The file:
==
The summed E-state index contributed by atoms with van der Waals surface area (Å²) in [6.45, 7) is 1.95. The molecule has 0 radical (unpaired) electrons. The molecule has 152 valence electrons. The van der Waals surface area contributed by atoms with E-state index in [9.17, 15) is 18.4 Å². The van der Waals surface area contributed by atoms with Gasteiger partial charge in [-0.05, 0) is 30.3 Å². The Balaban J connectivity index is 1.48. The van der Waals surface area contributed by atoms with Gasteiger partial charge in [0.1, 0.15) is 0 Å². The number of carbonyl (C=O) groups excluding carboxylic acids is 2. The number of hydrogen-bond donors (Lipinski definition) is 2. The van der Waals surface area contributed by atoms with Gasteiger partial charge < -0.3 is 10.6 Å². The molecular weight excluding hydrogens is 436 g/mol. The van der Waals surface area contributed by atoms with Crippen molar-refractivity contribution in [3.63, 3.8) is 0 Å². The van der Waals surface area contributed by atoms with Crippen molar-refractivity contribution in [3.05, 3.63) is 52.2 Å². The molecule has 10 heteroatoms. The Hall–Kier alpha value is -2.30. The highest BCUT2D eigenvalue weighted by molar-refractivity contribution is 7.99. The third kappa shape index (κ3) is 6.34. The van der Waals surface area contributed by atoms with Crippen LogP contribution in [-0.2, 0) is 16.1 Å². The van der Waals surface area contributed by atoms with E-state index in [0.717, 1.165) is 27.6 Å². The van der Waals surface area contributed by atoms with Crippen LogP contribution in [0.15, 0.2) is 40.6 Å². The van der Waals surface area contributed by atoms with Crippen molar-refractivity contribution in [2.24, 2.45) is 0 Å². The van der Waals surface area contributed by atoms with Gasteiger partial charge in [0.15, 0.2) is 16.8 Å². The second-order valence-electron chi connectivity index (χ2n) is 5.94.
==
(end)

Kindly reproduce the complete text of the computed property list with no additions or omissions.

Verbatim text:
The summed E-state index contributed by atoms with van der Waals surface area (Å²) in [6.45, 7) is 1.95. The molecule has 0 radical (unpaired) electrons. The molecule has 152 valence electrons. The van der Waals surface area contributed by atoms with E-state index in [9.17, 15) is 18.4 Å². The van der Waals surface area contributed by atoms with Gasteiger partial charge in [-0.05, 0) is 30.3 Å². The Balaban J connectivity index is 1.48. The van der Waals surface area contributed by atoms with Gasteiger partial charge in [0.1, 0.15) is 0 Å². The number of carbonyl (C=O) groups excluding carboxylic acids is 2. The number of hydrogen-bond donors (Lipinski definition) is 2. The van der Waals surface area contributed by atoms with Gasteiger partial charge < -0.3 is 10.6 Å². The molecular weight excluding hydrogens is 436 g/mol. The van der Waals surface area contributed by atoms with Crippen molar-refractivity contribution in [3.63, 3.8) is 0 Å². The van der Waals surface area contributed by atoms with Crippen molar-refractivity contribution in [3.05, 3.63) is 52.2 Å². The molecule has 10 heteroatoms. The Hall–Kier alpha value is -2.30. The highest BCUT2D eigenvalue weighted by molar-refractivity contribution is 7.99. The third kappa shape index (κ3) is 6.34. The van der Waals surface area contributed by atoms with Crippen LogP contribution in [-0.2, 0) is 16.1 Å². The van der Waals surface area contributed by atoms with E-state index in [0.717, 1.165) is 27.6 Å². The van der Waals surface area contributed by atoms with Crippen LogP contribution in [0.15, 0.2) is 40.6 Å². The van der Waals surface area contributed by atoms with Crippen molar-refractivity contribution in [2.24, 2.45) is 0 Å². The van der Waals surface area contributed by atoms with Gasteiger partial charge in [0.15, 0.2) is 16.8 Å². The second-order valence-electron chi connectivity index (χ2n) is 5.94.